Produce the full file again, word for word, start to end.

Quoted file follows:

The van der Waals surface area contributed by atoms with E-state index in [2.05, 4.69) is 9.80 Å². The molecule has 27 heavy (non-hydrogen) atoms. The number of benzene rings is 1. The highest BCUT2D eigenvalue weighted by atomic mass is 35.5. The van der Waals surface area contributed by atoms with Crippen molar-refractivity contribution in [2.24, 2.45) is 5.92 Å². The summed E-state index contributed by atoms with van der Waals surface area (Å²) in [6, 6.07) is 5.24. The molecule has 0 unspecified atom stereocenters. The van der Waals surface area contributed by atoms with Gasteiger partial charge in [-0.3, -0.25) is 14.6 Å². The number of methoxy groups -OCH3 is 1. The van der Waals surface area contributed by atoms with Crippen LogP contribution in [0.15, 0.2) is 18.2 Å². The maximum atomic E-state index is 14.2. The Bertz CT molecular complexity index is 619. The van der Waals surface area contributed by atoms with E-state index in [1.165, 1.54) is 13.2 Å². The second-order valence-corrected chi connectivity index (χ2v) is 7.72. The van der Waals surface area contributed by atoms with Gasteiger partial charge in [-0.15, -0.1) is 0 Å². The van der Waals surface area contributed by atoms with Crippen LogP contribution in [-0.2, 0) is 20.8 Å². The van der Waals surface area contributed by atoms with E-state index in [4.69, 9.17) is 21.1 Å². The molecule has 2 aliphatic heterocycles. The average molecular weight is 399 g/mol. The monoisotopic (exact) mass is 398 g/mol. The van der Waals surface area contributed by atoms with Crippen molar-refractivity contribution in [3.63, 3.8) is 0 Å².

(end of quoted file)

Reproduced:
The van der Waals surface area contributed by atoms with E-state index in [2.05, 4.69) is 9.80 Å². The molecule has 27 heavy (non-hydrogen) atoms. The number of benzene rings is 1. The highest BCUT2D eigenvalue weighted by atomic mass is 35.5. The van der Waals surface area contributed by atoms with Crippen molar-refractivity contribution in [2.24, 2.45) is 5.92 Å². The summed E-state index contributed by atoms with van der Waals surface area (Å²) in [6, 6.07) is 5.24. The molecule has 0 unspecified atom stereocenters. The van der Waals surface area contributed by atoms with Gasteiger partial charge in [-0.3, -0.25) is 14.6 Å². The number of methoxy groups -OCH3 is 1. The van der Waals surface area contributed by atoms with Crippen LogP contribution in [0.15, 0.2) is 18.2 Å². The maximum atomic E-state index is 14.2. The Bertz CT molecular complexity index is 619. The van der Waals surface area contributed by atoms with E-state index in [1.165, 1.54) is 13.2 Å². The second-order valence-corrected chi connectivity index (χ2v) is 7.72. The van der Waals surface area contributed by atoms with Gasteiger partial charge in [-0.15, -0.1) is 0 Å². The van der Waals surface area contributed by atoms with Crippen LogP contribution in [-0.2, 0) is 20.8 Å². The van der Waals surface area contributed by atoms with E-state index in [4.69, 9.17) is 21.1 Å². The molecule has 2 aliphatic heterocycles. The average molecular weight is 399 g/mol. The monoisotopic (exact) mass is 398 g/mol. The van der Waals surface area contributed by atoms with Crippen molar-refractivity contribution in [3.63, 3.8) is 0 Å².